8. May 7, 2014

### Staff: Mentor

The velocity of the air has to be zero at the closed end of the pipe (because it can't move there) and the pressure of the air has to equal to the outside pressure at the open end of the pipe (because if it weren't, air would flow until until the pressures were equal).

Thus, those points have to be nodes or antinodes. But all the other nodes and anti-nodes stay put (this is a standing wave) only because they're exactly balanced by their adjacent anti-nodes and nodes, spaced exacly one wavelength apart. Thus, if have a node at one end of the pipe, the next node must be an even wavelength up the pipe, and so on until you get to the other end - and there has to be a node there to anchor the end of the chain.

It may be easier to visualize standing waves in a rope tied to a tree. You hold one end of the rope and wave your hand back and forth, and you can set up a standing wave in the rope. You'll always have a node (zero movement of the rope) at the point where the rope is tied to the tree analogous to the closed end of the tube, and an anti-node (maximum movement of the rope) at your hand, analogous to the open end of the tube. There's only room for an integral number, plus one-half, wavelengths in between, and you'll find that the standing wave pattern only forms when you move wrist at a frequency that produces one of those wavelengths.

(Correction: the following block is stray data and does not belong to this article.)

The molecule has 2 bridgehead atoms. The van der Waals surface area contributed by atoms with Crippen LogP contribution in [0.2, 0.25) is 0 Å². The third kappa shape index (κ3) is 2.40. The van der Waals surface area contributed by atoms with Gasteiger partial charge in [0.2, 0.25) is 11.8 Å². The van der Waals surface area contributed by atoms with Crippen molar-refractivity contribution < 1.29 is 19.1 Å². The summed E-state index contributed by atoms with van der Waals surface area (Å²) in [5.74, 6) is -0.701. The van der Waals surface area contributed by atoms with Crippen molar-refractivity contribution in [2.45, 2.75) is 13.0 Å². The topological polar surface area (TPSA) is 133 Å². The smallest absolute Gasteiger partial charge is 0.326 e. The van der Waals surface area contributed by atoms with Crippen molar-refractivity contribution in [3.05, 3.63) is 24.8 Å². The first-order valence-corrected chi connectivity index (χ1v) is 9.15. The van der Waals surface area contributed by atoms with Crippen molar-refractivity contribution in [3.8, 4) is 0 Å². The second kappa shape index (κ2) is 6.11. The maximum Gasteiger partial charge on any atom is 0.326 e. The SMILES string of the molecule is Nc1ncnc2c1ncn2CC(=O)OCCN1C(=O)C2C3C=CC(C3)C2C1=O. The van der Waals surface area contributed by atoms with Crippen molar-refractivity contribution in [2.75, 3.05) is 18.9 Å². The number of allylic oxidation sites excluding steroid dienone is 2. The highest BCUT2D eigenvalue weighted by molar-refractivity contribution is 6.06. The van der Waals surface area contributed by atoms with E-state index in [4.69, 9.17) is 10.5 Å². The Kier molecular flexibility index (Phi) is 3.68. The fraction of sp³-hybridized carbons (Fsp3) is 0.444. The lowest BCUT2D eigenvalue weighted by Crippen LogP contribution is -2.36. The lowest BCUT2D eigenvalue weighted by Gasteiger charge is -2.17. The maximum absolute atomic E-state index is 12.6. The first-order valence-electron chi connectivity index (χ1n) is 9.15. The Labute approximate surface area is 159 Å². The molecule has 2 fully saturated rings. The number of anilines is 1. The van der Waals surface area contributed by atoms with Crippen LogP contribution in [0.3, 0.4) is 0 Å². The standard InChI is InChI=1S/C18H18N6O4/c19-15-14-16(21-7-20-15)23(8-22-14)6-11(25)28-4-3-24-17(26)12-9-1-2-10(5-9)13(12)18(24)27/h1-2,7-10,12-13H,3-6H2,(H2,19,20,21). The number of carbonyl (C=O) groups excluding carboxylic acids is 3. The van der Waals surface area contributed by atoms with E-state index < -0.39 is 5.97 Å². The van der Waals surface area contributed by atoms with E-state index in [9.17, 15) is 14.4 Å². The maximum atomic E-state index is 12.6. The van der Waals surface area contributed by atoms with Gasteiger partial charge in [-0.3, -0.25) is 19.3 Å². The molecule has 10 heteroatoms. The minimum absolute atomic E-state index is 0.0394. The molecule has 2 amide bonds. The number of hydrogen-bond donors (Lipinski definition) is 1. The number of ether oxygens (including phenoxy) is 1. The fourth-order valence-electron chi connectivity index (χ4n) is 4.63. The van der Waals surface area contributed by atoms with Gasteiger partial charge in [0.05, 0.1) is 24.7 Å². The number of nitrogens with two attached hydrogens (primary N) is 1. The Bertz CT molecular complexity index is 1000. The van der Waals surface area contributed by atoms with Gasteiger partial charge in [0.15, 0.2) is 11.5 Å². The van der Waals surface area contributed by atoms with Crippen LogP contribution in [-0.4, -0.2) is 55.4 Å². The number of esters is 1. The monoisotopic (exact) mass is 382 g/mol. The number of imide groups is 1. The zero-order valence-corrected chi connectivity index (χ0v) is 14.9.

9. May 7, 2014

### masscal

Does that mean that the energy from the sound keeps building up as it enters the pipe?

10. May 7, 2014

### AlephZero

Yes, that's what "resonance" means.

In real life, the antinode at the end of the pipe doesn't reflect the sound perfectly, and a small amount gets out (which is what you hear as the sound made by the pipe). Energy is lost from the air inside the pipe on other ways, for example because of the viscosity of the air. So the sound inside the pipe only builds up until all the energy losses balance the amount energy that is being supplied.

11. May 7, 2014

### Simon Bridge

That's the idea - if the wave shape represents particle motion, then there is maximum available motion at an open end. It's like a string that is not fastened at the end.

I'd like to add to what the others have said for the next bit:
That is correct - except that the wave reflects multiple times, with a mixture of constructive and destructive interference along the whole length of the pipe.

The dominant effect of reflections after the first is destructive interference - for off-resonance frequencies. At any time there is always some part of the wave destructively interfering with another part - at any position. Resulting in nothing present.

IRL. the losses mean that the volume of the noise decreases quickly as the frequency moves off-resonance.

This is why you can make a rude noise down a trumpet and get a nice note out... the nasty frequencies all interfere themselves out of existence.

You can see this happen if you work out what all the reflected waves will look like, sketch them one above the other, and add them up geometrically.